So, you can argue that at the end I am using more resources and more confusing strategy. Yes, but my computer is powerful enough to deal with the task and for my strategy of work it is painful, in one way or another, to use just one of the programs. However, in my opinion, Mendeley has much more possibilities to develop and to become much better than Zotero, simply because their bases differ. Do not forget that Zotero is already at version 2 and Mendeley stills in 0.9.

Whatever the case, I really appreciate the community for developing such tools! Both are excellent, and without them.. life as a researcher would be even more painful :D

Remember that this post is just my opinion about the issue, was my intention to share with you this idea, might it also be useful for you.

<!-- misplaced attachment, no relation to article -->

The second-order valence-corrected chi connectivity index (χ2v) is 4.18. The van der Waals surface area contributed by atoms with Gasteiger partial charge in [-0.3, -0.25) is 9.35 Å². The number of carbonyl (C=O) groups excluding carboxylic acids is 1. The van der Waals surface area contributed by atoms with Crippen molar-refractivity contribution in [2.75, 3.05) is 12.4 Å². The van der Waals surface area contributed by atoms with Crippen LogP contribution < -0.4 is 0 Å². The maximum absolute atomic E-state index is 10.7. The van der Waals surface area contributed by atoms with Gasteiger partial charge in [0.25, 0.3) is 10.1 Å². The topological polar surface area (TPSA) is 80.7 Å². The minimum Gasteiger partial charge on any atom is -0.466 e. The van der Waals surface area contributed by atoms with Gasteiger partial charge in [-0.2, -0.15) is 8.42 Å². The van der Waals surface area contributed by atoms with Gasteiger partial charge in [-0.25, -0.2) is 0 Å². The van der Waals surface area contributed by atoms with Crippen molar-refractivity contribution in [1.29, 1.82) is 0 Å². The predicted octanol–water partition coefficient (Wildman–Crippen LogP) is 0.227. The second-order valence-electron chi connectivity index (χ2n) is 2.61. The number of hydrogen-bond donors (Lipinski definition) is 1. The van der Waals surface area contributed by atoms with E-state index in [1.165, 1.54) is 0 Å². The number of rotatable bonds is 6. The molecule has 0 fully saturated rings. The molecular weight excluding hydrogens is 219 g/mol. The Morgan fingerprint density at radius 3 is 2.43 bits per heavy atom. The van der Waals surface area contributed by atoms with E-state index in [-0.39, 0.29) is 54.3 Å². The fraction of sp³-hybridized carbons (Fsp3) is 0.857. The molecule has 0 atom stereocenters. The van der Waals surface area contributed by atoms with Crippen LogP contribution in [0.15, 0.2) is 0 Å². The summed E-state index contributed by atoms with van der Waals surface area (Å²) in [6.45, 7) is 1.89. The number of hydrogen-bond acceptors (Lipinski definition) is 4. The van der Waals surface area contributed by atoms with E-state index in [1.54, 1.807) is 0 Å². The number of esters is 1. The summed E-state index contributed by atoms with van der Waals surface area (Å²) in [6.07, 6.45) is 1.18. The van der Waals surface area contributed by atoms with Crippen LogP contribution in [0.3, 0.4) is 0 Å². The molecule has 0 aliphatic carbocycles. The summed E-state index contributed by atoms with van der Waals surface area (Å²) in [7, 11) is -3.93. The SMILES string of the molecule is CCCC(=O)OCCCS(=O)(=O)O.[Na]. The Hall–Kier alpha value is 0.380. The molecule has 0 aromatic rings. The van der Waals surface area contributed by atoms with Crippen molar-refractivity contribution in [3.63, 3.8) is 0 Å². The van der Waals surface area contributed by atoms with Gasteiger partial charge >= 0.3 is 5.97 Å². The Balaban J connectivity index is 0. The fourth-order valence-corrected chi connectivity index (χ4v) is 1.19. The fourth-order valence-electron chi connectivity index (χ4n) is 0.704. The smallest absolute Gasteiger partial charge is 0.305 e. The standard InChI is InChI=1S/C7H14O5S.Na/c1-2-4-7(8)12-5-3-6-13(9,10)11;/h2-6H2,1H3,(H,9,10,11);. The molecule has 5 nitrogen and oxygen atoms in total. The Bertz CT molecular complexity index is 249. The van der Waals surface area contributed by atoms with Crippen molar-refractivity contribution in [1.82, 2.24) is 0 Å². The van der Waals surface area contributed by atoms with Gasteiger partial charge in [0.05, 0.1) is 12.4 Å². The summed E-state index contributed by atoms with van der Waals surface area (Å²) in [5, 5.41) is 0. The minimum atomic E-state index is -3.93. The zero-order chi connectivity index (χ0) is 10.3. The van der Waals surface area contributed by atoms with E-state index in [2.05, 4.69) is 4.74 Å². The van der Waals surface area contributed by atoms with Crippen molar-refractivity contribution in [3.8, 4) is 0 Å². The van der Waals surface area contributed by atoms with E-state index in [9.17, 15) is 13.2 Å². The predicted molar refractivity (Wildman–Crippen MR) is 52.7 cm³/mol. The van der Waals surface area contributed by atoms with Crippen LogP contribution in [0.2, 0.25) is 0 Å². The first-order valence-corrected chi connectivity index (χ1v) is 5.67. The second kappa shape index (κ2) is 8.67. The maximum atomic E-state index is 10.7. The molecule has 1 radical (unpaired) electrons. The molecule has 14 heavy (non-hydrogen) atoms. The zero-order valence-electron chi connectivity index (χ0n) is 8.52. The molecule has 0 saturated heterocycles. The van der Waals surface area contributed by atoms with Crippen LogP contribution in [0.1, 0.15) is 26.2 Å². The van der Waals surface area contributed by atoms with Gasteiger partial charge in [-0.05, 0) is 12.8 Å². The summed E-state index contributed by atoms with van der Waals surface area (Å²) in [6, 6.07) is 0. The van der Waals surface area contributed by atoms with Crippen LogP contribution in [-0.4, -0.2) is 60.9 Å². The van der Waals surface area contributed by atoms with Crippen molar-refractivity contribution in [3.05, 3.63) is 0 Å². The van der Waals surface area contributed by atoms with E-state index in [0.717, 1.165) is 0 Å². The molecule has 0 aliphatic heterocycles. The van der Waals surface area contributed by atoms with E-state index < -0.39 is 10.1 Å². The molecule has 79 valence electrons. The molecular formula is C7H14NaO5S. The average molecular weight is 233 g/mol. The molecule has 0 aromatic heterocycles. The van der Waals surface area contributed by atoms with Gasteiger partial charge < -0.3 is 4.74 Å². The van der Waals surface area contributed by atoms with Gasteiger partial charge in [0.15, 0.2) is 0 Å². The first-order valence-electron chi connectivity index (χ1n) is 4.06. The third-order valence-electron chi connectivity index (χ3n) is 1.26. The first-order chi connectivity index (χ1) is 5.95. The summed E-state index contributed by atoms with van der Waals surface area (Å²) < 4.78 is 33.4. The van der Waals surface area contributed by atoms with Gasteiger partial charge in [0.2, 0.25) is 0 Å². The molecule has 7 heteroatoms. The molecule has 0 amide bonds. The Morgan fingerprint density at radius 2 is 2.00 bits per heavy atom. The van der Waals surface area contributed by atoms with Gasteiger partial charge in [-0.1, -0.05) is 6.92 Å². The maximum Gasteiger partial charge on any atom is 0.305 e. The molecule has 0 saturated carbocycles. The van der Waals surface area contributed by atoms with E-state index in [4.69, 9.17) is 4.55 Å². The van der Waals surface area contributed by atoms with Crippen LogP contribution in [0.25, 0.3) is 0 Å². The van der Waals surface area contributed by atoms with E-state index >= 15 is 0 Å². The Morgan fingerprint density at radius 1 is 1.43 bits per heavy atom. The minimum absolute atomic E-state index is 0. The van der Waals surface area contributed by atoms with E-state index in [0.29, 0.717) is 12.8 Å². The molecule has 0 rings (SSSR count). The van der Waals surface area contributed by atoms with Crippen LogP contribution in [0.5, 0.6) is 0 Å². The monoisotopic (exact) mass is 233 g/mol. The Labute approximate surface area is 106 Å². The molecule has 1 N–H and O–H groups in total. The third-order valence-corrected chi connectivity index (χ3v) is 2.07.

Looking forward for your answer
Best Regards
João Teixeira
:)

16 thoughts on “Organizing your Library, Zotero and Mendeley, an overview and ideas, and because the title was already long I decided to write more the put it a bittler longer.

  1. I am one of the founders of Docear, which is a new software for organizing, creating, and discovering academic literature. Today, we released version 1.0 of Docear after a ~2 year beta phase. If you are interested in reference management, you might want to have a look at Docear. The three most distinct features of Docear are:

    1. A single-section user-interface that differs significantly from the interfaces you know from Zotero, JabRef, Mendeley, Endnote, … and that allows a more comprehensive organization of your electronic literature (PDFs) and the annotations you created (i.e highlighted text, comments, and bookmarks).

    2. A ‘literature suite concept’ that allows you to draft and write your own assignments, papers, theses, books, etc. based on the annotations you previously created.